Last night, I went to Barnes and Noble for the second time in two days. While I’d gone there to peruse the “books with nothing in them” aisle (as my husband calls the journals), I found myself as always in the Romance section, which is normally shunted to the very back.

I don’t know if the retail planning is like that of grocery stores—place the things people really want, like milk, in the back and set up enticing impulse buys in the front—or if it’s what I perceived: people—women—are ashamed of buying bodice rippers, so you have to find them in a seedy dark corner. I really hope it’s the former—that they sell so many of them Barnes and Noble knows they can place them in a low-traffic area and fill up other space with more esoteric books.

Still, I felt funny looking at cover after cover of Harlequin and other romance novels, which is ironic, since my own books are heavy on the shirtless men. Honestly, I found myself looking around furtively. Like no one is supposed to know that I love romance novels and their covers.

(Oh, that’s right. I LOVE me some shirtless men. I write the damn things after all. And I don’t hide it at all, if you really know me.)

This is my new blog and my new space to state my opinions. So, opinion one. Romance novels are unfairly undervalued, teased, and bullied by those who think they are pulp.

Nothing could be farther from the truth.

I acknowledge examples of poor writing in every category. But here, I’m talking about the genre as a whole, which is filled with books that elicit emotions of every kind from readers, who are mostly women.

We want to swoon at the sweet things a character says, swell with pride when a character does the right thing, and throw something when the character does the STUPIDEST THING EVER. We want to be turned on by sex scenes, crying at unfair breakups, and laughing our asses off at the sidekick. At the end, we want our hearts to be mended, to fall in love with the couple, and to experience the happy ever after as if it were our own.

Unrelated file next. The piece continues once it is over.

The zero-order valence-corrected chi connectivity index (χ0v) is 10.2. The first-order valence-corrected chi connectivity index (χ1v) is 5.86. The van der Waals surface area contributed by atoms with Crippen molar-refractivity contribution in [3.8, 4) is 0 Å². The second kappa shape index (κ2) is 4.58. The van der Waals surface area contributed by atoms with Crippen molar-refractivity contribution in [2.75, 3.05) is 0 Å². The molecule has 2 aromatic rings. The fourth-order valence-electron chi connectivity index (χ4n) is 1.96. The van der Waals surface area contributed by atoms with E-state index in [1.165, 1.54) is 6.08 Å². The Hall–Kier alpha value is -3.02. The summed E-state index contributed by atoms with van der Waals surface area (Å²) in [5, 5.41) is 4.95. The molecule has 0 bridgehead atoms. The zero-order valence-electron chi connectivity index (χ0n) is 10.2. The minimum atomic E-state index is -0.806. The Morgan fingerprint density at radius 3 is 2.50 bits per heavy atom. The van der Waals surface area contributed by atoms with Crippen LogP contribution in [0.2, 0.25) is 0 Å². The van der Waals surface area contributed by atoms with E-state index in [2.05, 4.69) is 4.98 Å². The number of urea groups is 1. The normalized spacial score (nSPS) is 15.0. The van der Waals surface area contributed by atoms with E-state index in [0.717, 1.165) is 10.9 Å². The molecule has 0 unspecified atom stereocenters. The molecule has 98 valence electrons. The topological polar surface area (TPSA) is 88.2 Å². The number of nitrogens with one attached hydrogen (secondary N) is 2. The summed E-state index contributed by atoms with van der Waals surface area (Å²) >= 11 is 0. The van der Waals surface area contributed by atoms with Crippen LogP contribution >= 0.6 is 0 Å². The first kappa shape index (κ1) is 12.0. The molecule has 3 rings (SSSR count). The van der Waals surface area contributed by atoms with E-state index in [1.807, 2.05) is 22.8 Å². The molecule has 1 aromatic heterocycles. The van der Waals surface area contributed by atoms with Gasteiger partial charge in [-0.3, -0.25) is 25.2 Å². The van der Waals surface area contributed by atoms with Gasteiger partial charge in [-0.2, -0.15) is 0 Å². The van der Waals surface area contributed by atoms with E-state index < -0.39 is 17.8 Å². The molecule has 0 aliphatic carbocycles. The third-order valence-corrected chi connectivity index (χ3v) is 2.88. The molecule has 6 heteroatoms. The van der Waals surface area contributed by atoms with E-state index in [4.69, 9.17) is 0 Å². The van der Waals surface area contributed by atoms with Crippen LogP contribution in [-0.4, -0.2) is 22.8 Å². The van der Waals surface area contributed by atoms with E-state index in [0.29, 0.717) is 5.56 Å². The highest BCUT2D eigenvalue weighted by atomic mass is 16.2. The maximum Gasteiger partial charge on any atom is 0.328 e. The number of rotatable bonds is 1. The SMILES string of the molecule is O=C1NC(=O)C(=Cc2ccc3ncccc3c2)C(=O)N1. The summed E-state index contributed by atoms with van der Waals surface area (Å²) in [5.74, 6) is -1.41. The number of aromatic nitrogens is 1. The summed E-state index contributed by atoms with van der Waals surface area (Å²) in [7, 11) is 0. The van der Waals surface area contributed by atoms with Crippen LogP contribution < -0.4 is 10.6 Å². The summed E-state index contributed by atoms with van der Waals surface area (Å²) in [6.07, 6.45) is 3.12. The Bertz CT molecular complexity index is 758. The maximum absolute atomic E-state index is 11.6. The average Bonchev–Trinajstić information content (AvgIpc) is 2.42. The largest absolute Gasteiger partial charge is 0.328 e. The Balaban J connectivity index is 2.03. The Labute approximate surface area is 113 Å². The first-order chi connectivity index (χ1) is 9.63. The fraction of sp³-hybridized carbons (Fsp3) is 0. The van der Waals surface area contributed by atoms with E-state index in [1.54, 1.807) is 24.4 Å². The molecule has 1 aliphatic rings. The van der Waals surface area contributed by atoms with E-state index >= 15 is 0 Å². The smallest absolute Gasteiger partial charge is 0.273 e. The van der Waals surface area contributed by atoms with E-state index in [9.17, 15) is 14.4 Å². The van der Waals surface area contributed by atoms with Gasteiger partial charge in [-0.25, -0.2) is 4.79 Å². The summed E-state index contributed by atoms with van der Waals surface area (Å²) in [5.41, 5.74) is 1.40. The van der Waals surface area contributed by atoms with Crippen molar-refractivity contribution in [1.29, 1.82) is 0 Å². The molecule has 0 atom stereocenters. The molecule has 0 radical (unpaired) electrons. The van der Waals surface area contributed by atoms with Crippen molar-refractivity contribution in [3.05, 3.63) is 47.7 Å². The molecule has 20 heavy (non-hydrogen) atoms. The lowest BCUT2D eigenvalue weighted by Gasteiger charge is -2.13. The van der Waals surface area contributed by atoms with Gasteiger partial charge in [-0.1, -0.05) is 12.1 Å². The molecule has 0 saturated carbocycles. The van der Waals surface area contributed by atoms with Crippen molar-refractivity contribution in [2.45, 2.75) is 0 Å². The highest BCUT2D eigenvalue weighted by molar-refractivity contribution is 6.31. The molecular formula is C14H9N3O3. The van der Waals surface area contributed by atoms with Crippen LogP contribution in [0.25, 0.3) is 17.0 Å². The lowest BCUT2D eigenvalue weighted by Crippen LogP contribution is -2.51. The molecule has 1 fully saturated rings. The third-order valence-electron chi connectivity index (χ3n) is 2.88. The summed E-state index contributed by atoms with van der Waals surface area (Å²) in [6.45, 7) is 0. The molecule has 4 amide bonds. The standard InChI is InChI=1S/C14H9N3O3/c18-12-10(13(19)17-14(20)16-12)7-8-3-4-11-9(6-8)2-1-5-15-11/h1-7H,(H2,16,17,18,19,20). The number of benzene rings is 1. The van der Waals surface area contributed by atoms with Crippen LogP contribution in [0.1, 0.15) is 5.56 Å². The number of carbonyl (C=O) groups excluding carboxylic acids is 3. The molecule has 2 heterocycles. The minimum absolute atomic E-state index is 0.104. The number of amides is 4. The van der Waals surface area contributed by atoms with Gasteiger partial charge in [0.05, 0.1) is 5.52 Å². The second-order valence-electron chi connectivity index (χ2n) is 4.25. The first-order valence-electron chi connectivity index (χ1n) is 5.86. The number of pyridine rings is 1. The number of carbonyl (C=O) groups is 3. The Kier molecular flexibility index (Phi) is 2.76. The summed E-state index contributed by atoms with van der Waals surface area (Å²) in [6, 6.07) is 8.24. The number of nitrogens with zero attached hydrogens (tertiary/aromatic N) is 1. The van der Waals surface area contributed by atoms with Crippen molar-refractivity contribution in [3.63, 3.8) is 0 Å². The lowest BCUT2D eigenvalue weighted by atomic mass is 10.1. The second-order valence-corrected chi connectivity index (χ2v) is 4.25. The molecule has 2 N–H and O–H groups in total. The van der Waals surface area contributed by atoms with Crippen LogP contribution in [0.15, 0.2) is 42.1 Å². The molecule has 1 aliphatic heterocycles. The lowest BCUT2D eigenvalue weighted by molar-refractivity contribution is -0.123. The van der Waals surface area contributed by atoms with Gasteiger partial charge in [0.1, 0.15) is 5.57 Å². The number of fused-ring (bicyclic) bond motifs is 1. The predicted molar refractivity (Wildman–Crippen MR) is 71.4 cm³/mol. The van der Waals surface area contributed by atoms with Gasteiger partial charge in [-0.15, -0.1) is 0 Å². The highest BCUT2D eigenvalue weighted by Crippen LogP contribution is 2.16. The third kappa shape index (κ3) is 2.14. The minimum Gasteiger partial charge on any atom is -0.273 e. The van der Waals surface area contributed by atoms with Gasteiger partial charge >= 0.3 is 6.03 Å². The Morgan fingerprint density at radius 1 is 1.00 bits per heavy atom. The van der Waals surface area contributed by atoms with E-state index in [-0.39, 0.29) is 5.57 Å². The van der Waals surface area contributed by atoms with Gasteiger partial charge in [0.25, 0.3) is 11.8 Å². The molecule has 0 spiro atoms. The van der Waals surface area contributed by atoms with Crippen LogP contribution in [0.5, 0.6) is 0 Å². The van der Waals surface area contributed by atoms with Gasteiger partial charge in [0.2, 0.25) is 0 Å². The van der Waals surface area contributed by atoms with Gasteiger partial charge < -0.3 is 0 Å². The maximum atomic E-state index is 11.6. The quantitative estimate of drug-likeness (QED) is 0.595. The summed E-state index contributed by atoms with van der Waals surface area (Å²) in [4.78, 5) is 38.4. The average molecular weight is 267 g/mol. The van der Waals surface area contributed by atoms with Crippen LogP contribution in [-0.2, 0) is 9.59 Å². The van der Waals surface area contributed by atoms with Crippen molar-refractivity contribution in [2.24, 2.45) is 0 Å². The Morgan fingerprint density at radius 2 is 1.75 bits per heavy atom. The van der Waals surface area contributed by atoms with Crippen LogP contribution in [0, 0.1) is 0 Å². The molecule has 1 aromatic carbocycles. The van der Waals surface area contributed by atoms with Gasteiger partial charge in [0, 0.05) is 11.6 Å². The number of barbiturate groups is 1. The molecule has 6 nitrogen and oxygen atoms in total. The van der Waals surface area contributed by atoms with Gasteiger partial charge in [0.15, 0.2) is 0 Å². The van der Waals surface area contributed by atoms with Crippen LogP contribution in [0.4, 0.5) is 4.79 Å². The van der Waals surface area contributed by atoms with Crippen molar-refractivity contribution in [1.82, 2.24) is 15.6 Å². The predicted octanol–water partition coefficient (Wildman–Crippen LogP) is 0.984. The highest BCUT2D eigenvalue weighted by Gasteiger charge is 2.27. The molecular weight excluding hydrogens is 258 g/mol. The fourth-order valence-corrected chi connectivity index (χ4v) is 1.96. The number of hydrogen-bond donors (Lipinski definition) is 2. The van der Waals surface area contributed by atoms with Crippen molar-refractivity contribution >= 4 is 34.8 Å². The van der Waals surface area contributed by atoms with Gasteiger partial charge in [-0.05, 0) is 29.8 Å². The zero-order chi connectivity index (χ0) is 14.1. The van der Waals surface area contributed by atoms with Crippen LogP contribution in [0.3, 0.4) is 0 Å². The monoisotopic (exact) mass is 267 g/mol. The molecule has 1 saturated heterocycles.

In short, romance novels are about emotions.

Emotions aren’t understood.

And that’s where the guilt comes in.

We’re not supposed to have emotions. We’re shamed into thinking we’re wrong for having feelings, when truthfully, they’re our most important inner guidance system. Yes, our feelings, whether we’re pissed or turned on or geekily fangirling about whatever it is we’re into (new Beck music, for me. When is that album dropping?) are essential for understanding and processing our world. Our emotions are given to us for a reason—to protect us, to direct us, and to experience all we can on this planet.

Being shamed for our emotions is like being ashamed of our own bodies.

Oh, wait, we do that too.

But what could be more essential to our wellbeing? Processing human emotions through art. Allowing escape from feelings in our real lives that are too much to bear—or bringing understanding to those icky sensations we’d shunted off to the side.

Romance novels help us understand our own relationships and intimacy levels. They inspire us to strive for better. Or, on a different level, the schadenfreude of watching the dysfunction of a fictional couple with the safety that it’s not real life.

Through vicariously experiencing emotions through fiction, we learn to name our own emotions. Process. Gain awareness.

This, my friends, is the function of art. To make us feel.

Even if that means reading a book with a cover that shows a couple in a fiery embrace.

Don’t judge that damn book by the cover.

Go read something that makes you cry, laugh, and fall in love.